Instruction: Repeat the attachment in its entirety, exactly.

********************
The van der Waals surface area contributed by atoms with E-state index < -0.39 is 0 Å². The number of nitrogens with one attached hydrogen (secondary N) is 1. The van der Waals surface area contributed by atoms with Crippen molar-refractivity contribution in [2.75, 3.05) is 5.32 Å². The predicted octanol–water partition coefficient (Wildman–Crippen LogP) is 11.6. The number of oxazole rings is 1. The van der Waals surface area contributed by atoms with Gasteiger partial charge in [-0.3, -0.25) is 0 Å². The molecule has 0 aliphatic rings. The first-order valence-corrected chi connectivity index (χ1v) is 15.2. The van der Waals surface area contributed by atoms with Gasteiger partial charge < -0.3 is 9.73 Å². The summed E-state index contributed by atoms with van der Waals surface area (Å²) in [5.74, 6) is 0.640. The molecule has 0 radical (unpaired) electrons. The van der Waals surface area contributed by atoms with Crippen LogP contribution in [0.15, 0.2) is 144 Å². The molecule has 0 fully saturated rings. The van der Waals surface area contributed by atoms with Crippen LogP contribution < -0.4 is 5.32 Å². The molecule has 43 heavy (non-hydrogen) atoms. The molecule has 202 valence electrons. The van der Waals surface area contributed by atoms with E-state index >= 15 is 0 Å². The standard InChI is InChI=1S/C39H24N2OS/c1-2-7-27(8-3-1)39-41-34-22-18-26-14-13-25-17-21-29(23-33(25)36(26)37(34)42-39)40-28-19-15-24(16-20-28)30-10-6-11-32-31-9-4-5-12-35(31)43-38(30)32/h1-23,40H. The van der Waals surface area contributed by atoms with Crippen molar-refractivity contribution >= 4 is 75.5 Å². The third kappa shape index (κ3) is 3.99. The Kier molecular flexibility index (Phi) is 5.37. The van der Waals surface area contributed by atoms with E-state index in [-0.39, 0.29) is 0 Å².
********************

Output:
The van der Waals surface area contributed by atoms with E-state index < -0.39 is 0 Å². The number of nitrogens with one attached hydrogen (secondary N) is 1. The van der Waals surface area contributed by atoms with Crippen molar-refractivity contribution in [2.75, 3.05) is 5.32 Å². The predicted octanol–water partition coefficient (Wildman–Crippen LogP) is 11.6. The number of oxazole rings is 1. The van der Waals surface area contributed by atoms with Gasteiger partial charge in [-0.3, -0.25) is 0 Å². The molecule has 0 aliphatic rings. The first-order valence-corrected chi connectivity index (χ1v) is 15.2. The van der Waals surface area contributed by atoms with Gasteiger partial charge < -0.3 is 9.73 Å². The summed E-state index contributed by atoms with van der Waals surface area (Å²) in [5.74, 6) is 0.640. The molecule has 0 radical (unpaired) electrons. The van der Waals surface area contributed by atoms with Crippen LogP contribution in [0.15, 0.2) is 144 Å². The molecule has 0 fully saturated rings. The van der Waals surface area contributed by atoms with Crippen LogP contribution < -0.4 is 5.32 Å². The molecule has 43 heavy (non-hydrogen) atoms. The molecule has 202 valence electrons. The van der Waals surface area contributed by atoms with E-state index >= 15 is 0 Å². The standard InChI is InChI=1S/C39H24N2OS/c1-2-7-27(8-3-1)39-41-34-22-18-26-14-13-25-17-21-29(23-33(25)36(26)37(34)42-39)40-28-19-15-24(16-20-28)30-10-6-11-32-31-9-4-5-12-35(31)43-38(30)32/h1-23,40H. The van der Waals surface area contributed by atoms with Crippen molar-refractivity contribution >= 4 is 75.5 Å². The third kappa shape index (κ3) is 3.99. The Kier molecular flexibility index (Phi) is 5.37. The van der Waals surface area contributed by atoms with E-state index in [-0.39, 0.29) is 0 Å².